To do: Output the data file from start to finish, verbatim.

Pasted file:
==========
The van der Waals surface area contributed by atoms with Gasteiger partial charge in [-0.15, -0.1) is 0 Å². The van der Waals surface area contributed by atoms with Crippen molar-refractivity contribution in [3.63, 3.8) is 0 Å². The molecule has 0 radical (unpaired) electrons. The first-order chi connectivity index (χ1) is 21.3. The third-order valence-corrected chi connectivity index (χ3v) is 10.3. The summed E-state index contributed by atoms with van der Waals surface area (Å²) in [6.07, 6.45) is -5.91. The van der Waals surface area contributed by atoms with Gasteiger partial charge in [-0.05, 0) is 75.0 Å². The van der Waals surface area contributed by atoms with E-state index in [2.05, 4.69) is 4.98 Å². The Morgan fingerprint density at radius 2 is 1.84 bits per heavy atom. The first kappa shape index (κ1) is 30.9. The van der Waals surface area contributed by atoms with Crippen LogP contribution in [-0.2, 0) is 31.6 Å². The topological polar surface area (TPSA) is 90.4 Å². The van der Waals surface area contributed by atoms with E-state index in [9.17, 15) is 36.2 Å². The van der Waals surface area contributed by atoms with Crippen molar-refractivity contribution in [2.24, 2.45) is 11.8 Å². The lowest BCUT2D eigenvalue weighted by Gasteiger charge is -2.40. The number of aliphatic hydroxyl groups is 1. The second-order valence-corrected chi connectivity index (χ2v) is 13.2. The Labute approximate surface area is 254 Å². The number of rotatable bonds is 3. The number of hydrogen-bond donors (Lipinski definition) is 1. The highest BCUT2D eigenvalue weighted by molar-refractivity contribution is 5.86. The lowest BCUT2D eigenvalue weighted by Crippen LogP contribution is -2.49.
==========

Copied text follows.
The van der Waals surface area contributed by atoms with Gasteiger partial charge in [-0.15, -0.1) is 0 Å². The van der Waals surface area contributed by atoms with Crippen molar-refractivity contribution in [3.63, 3.8) is 0 Å². The molecule has 0 radical (unpaired) electrons. The first-order chi connectivity index (χ1) is 21.3. The third-order valence-corrected chi connectivity index (χ3v) is 10.3. The summed E-state index contributed by atoms with van der Waals surface area (Å²) in [6.07, 6.45) is -5.91. The van der Waals surface area contributed by atoms with Gasteiger partial charge in [-0.05, 0) is 75.0 Å². The van der Waals surface area contributed by atoms with E-state index in [2.05, 4.69) is 4.98 Å². The Morgan fingerprint density at radius 2 is 1.84 bits per heavy atom. The first kappa shape index (κ1) is 30.9. The van der Waals surface area contributed by atoms with Crippen LogP contribution in [-0.2, 0) is 31.6 Å². The topological polar surface area (TPSA) is 90.4 Å². The van der Waals surface area contributed by atoms with E-state index in [9.17, 15) is 36.2 Å². The van der Waals surface area contributed by atoms with Crippen molar-refractivity contribution in [2.24, 2.45) is 11.8 Å². The lowest BCUT2D eigenvalue weighted by Gasteiger charge is -2.40. The number of aliphatic hydroxyl groups is 1. The second-order valence-corrected chi connectivity index (χ2v) is 13.2. The Labute approximate surface area is 254 Å². The number of rotatable bonds is 3. The number of hydrogen-bond donors (Lipinski definition) is 1. The highest BCUT2D eigenvalue weighted by molar-refractivity contribution is 5.86. The lowest BCUT2D eigenvalue weighted by Crippen LogP contribution is -2.49.